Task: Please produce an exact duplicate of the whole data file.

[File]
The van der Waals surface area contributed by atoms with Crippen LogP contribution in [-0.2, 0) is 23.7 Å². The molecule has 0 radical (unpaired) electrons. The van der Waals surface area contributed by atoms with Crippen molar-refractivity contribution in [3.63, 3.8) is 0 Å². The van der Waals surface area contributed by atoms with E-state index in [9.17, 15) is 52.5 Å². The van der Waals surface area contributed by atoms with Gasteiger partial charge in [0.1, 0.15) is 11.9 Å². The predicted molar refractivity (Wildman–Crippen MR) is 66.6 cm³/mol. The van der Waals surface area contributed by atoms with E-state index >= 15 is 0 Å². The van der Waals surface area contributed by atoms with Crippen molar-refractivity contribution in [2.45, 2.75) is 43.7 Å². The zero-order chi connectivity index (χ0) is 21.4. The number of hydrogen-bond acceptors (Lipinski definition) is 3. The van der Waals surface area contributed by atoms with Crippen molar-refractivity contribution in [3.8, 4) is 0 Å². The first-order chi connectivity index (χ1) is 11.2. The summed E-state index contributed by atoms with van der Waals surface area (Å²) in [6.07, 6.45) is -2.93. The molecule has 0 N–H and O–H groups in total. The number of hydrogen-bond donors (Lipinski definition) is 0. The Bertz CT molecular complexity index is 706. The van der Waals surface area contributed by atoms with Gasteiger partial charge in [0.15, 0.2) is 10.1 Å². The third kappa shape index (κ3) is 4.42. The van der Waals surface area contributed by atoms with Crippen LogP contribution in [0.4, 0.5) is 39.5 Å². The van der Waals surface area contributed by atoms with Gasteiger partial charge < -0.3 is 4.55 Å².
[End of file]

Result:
The van der Waals surface area contributed by atoms with Crippen LogP contribution in [-0.2, 0) is 23.7 Å². The molecule has 0 radical (unpaired) electrons. The van der Waals surface area contributed by atoms with Crippen molar-refractivity contribution in [3.63, 3.8) is 0 Å². The van der Waals surface area contributed by atoms with E-state index in [9.17, 15) is 52.5 Å². The van der Waals surface area contributed by atoms with Gasteiger partial charge in [0.1, 0.15) is 11.9 Å². The predicted molar refractivity (Wildman–Crippen MR) is 66.6 cm³/mol. The van der Waals surface area contributed by atoms with E-state index >= 15 is 0 Å². The van der Waals surface area contributed by atoms with Crippen molar-refractivity contribution in [2.45, 2.75) is 43.7 Å². The zero-order chi connectivity index (χ0) is 21.4. The number of hydrogen-bond acceptors (Lipinski definition) is 3. The van der Waals surface area contributed by atoms with Crippen molar-refractivity contribution in [3.8, 4) is 0 Å². The first-order chi connectivity index (χ1) is 11.2. The summed E-state index contributed by atoms with van der Waals surface area (Å²) in [6.07, 6.45) is -2.93. The molecule has 0 N–H and O–H groups in total. The number of hydrogen-bond donors (Lipinski definition) is 0. The Bertz CT molecular complexity index is 706. The van der Waals surface area contributed by atoms with Gasteiger partial charge in [0.15, 0.2) is 10.1 Å². The third kappa shape index (κ3) is 4.42. The van der Waals surface area contributed by atoms with Crippen LogP contribution in [0.4, 0.5) is 39.5 Å². The van der Waals surface area contributed by atoms with Gasteiger partial charge < -0.3 is 4.55 Å².